• Fintech startup Omise raised $17.5 million led by Japanese firm SBI Investment
  • Ecommerce marketplace Orami (now Moxy) raised $15 million from Facebook’s Eduardo Saverin B Capital
  • 3 food tech deals were made in 2016. At the beginning of 2017, B2B food supplier platform Freshket has raised an undisclosed six digit funding round
  • Corporate Venture Capital was a trend in 2016 that saw numerous corporations shift focus to technology and innovation as both direct investors and limited partners. This trend is expected to continue well into 2017 with the emergence of property tech in Thailand, pioneered by real estate giant Sansiri

In the graph below, you can see that the number of funded startups has shot from 3 to 75 in only four years. The number of active angel investors and the number of VCs have also grown in tandem.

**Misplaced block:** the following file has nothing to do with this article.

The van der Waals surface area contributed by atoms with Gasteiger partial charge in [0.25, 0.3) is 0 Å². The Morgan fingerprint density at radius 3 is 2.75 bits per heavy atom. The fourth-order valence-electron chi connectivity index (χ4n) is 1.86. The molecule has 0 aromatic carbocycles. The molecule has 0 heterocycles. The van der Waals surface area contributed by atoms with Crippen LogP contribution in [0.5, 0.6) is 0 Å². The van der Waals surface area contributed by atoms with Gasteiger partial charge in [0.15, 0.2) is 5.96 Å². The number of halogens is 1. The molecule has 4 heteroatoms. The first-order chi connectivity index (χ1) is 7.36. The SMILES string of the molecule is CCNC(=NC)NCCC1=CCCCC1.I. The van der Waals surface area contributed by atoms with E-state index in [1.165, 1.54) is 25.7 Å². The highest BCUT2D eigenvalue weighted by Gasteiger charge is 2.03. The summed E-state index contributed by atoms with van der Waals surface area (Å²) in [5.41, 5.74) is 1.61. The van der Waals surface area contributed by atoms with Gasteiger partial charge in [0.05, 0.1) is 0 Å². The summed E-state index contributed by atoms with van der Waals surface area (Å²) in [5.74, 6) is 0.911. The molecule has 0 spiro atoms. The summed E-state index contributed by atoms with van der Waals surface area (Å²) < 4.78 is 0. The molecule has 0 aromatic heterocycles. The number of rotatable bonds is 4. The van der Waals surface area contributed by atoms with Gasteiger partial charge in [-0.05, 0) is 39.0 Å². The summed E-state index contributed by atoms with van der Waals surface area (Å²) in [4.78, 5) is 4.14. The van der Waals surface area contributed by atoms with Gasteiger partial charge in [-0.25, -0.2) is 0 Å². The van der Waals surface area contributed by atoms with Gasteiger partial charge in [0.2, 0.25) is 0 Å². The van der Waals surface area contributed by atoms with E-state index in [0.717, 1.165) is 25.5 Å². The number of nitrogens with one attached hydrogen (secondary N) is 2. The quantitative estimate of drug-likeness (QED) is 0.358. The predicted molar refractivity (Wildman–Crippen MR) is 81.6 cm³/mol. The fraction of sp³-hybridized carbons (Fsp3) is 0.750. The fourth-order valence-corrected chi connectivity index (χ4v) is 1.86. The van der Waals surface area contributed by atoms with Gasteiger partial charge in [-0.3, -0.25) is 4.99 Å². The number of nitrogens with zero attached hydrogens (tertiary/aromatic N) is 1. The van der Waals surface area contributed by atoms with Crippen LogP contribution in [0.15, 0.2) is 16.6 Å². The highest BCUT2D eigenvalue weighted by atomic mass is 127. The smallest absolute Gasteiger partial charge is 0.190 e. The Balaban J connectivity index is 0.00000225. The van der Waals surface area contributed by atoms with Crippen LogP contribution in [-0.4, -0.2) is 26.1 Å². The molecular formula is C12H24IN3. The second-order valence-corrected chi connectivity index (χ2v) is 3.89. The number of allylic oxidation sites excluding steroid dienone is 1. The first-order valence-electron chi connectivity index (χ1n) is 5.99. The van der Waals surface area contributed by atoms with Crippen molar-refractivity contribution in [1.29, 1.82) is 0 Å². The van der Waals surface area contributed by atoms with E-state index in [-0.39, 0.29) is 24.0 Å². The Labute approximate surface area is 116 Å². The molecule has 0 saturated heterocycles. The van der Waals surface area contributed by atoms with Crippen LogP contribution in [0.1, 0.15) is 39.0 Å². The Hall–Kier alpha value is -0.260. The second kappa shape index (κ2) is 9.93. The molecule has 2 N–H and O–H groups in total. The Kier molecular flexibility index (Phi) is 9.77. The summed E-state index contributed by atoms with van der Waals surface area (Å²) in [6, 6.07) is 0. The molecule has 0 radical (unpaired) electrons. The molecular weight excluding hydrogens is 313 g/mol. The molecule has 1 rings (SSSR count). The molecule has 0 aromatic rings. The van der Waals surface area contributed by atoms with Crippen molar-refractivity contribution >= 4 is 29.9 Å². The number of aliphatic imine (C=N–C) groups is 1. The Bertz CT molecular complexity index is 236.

Data from the report also shows that ecommerce still remains the top category for investors and increased steadily on a year-to-year basis. The second category is logistics with funding raised by aCommerce, Giztix and more.

 

Only two months into 2017, and already eight startups have already raised funding this year.

The diversity of Thai startups attracting investors show that there is more room for verticals such as education tech (edtech) and travel tech.

The report also predicts that by Q2 2017, there should be more funding given to a variety of startups in different sectors and investment opportunities in Thailand’s ecommerce landscape.

Southeast Asia’s top fintech trends

  • While core technologies such as blockchain and AI have gotten a lot of publicity, startups that can realistically develop it or utilize it are still limited but extremely attractive to investors